Focus on geopolitics as US markets remain closed for Independence Day
Trading volumes down as European stocks fall
Bulmers maker C&C finished the session 1.1 per cent down, ahead of Thursday’s trading update and annual general meeting.
Trading volumes were about one quarter lower than usual on the Irish Stock Exchange, in a knock-on from Tuesday’s closure of US markets for Independence Day celebrations.
European stocks fell for the fifth time in six sessions on the thin volumes, with geopolitics in focus after North Korea said it successfully test-fired an intercontinental ballistic missile.
A rally in Worldpay shares to a record high was not enough to offset a broad-based decline among British shares on Wednesday, after a strong start to the second half for the UK’s top share index.
The Iseq finished the day ahead by 0.5 per cent, outperforming many European peers, on trading €200 million down on normal levels.
Magners/Bulmers cider maker C&C finished the session 1.1 per cent down, ahead of Thursday’s trading update and annual general meeting. US investor groups Southeastern and Brandes have built large stakes in the company in recent weeks, leading to speculation about their long-term intentions.
Swiss-Irish food group, Aryzta, was among the strongest performers on the Irish market, up more than 3 per cent.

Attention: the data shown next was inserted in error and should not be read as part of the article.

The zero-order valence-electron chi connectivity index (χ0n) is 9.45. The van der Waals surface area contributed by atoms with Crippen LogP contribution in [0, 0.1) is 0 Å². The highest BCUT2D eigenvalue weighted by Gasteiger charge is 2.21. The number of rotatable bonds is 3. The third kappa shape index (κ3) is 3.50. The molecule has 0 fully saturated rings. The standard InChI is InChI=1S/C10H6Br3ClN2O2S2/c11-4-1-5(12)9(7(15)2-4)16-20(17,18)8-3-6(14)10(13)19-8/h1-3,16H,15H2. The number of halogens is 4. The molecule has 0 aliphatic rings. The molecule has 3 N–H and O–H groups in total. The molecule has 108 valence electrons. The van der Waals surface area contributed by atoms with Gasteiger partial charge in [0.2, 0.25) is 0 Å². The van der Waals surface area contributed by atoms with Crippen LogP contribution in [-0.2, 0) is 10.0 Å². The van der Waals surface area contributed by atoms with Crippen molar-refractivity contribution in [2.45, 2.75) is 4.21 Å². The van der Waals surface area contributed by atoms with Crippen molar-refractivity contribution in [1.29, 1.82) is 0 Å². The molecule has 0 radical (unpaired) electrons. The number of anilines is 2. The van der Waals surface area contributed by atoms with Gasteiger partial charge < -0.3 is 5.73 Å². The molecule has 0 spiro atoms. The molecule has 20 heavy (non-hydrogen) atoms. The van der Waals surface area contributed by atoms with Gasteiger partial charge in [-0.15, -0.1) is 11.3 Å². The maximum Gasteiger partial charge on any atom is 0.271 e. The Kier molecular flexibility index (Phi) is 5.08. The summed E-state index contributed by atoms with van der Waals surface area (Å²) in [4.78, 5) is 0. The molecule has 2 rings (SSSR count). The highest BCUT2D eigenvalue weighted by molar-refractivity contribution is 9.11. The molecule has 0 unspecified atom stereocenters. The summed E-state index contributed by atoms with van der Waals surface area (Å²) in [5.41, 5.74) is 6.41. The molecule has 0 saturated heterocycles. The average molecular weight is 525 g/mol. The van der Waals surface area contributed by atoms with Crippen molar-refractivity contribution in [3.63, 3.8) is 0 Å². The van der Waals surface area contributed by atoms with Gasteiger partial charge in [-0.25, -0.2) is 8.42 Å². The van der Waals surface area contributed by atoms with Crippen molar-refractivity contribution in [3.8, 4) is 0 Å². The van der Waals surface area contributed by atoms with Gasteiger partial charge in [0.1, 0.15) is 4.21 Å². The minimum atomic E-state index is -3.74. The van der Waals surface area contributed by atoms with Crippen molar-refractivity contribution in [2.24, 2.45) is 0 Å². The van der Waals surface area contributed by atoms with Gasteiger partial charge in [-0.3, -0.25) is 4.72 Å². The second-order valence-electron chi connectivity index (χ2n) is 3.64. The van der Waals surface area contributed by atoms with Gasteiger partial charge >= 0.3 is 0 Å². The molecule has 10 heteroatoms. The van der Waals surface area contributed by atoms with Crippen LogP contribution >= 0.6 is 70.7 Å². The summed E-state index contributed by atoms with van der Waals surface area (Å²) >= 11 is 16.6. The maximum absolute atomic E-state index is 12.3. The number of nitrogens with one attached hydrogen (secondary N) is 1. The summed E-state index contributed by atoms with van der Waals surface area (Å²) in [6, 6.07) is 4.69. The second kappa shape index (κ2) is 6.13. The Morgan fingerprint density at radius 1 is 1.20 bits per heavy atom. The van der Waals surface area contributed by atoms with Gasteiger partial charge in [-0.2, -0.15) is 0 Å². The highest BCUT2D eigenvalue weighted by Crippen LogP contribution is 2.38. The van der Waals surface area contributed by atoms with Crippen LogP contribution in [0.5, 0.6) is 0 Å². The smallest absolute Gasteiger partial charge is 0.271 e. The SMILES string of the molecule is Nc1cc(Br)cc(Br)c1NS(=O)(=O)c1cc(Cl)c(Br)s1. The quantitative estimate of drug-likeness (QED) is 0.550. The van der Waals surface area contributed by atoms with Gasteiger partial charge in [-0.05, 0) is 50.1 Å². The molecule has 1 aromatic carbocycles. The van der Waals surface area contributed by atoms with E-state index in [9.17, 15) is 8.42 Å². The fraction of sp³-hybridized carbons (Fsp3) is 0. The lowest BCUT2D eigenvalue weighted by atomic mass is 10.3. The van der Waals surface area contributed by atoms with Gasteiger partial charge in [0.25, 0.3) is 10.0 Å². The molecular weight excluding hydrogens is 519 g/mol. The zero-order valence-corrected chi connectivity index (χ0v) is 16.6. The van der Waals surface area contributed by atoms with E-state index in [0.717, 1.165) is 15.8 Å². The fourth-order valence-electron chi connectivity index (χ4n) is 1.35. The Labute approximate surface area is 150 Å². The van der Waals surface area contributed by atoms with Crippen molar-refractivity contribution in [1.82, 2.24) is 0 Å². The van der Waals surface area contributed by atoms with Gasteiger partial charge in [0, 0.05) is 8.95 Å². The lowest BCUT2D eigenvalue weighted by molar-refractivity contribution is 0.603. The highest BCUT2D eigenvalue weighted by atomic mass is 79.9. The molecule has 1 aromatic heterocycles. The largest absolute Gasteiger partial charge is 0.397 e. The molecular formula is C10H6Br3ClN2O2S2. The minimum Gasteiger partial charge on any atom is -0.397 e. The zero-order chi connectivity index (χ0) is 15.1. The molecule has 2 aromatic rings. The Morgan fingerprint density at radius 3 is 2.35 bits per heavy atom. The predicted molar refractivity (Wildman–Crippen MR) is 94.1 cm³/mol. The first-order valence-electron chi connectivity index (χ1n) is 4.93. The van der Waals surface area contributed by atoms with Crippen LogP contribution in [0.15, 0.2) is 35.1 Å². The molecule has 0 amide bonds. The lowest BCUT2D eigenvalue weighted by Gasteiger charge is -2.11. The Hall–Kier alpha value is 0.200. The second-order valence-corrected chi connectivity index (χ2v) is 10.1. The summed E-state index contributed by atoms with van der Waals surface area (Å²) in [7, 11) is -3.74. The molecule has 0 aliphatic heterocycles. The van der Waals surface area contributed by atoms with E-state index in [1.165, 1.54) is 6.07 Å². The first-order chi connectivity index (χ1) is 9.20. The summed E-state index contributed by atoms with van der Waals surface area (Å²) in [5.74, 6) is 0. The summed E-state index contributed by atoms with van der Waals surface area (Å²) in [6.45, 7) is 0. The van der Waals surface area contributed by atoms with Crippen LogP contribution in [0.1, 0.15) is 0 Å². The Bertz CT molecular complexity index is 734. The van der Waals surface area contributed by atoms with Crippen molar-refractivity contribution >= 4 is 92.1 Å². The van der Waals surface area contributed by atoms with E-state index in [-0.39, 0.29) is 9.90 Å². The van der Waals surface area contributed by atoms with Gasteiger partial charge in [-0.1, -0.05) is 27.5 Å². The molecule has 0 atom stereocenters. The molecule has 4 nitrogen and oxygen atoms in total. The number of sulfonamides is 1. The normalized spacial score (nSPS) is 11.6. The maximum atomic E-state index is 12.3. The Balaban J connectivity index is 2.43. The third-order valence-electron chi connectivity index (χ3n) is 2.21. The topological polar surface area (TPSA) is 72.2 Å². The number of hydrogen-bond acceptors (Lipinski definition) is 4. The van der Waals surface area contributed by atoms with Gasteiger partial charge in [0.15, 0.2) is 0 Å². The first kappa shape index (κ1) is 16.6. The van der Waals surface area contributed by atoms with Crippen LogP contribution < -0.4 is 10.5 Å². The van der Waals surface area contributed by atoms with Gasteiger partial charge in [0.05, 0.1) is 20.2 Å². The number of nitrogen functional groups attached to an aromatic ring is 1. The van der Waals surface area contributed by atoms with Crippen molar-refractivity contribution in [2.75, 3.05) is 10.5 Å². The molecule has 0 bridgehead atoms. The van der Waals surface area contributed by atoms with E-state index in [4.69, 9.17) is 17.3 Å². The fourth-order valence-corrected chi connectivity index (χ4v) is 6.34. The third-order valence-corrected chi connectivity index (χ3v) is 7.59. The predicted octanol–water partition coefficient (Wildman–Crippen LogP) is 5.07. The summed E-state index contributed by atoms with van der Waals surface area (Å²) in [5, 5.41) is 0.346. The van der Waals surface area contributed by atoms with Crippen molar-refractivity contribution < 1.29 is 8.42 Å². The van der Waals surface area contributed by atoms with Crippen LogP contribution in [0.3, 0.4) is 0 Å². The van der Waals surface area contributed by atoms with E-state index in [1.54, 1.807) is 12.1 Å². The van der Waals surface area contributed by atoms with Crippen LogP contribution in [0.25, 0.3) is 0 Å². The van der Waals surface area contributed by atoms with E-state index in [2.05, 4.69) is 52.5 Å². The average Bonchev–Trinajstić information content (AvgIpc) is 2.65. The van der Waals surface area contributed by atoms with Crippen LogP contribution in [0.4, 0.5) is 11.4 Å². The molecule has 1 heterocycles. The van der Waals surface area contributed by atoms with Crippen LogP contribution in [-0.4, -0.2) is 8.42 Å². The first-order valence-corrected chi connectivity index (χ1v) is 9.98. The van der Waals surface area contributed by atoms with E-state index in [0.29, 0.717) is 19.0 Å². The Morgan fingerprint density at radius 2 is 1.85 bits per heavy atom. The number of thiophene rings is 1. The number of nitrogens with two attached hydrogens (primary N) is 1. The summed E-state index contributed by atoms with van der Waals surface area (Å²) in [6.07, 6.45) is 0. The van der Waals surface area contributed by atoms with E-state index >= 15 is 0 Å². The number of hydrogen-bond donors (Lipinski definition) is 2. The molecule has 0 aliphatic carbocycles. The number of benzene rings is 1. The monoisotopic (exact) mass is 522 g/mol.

FBD, the listed insurer, finished down about 0.6 per cent, shrugging off most of the uncertainty around the Irish insurance market following reports of competition raids across the sector by regulators. FBD was not among the businesses raided.
Britain’s blue-chip FTSE 100 index ended down 0.3 per cent at 7,357.23 points, having broken a four-day losing streak in the previous session. Mid caps declined 0.1 per cent.
Payment processor Worldpay rocketed 27.7 per cent after news it received competing bids from US credit card technology firm Vantiv and JPMorgan Chase Bank. Analysts said other companies might now be interested in bidding.
Tuesday saw banking stocks ease 0.8 per cent, following strong gains in the previous session. Oil stocks ended flat as oil prices stabilised near $50 a barrel on signs that US crude production may be slowing.
Shares in BP fell 0.3 per cent. HSBC and Standard Chartered were 1.1 per cent and 0.6 per cent lower.
Results helped shares in grocer Sainsbury edge around 0.3 per cent higher. Britain’s second-largest supermarket said sales growth accelerated in its latest quarter, helped by inflation and warm weather.Shares in peer Morrison nudged 0.4 per cent higher. Tesco was down 0.1 per cent.
The impact of inflation, both on wages and on the cost of food imports, has been a cause for concern for British supermarkets since sterling’s drop after Britain voted to leave the European Union last June.
Swiss chemicals company Clariant climbed after its planned $6.4 billion takeover of Huntsman came under attack by two US investors who are pushing the Swiss chemicals maker to explore alternatives to the six-week-old transatlantic deal. Activist investor Keith Meister’s Corvex hedge fund and New York’s 40 North have taken a 7.2 per cent stake in Clariant to fight the planned merger with Huntsman.
Markets remained closed for the Independence Day holiday.
(Additional reporting: Bloomberg/Reuters)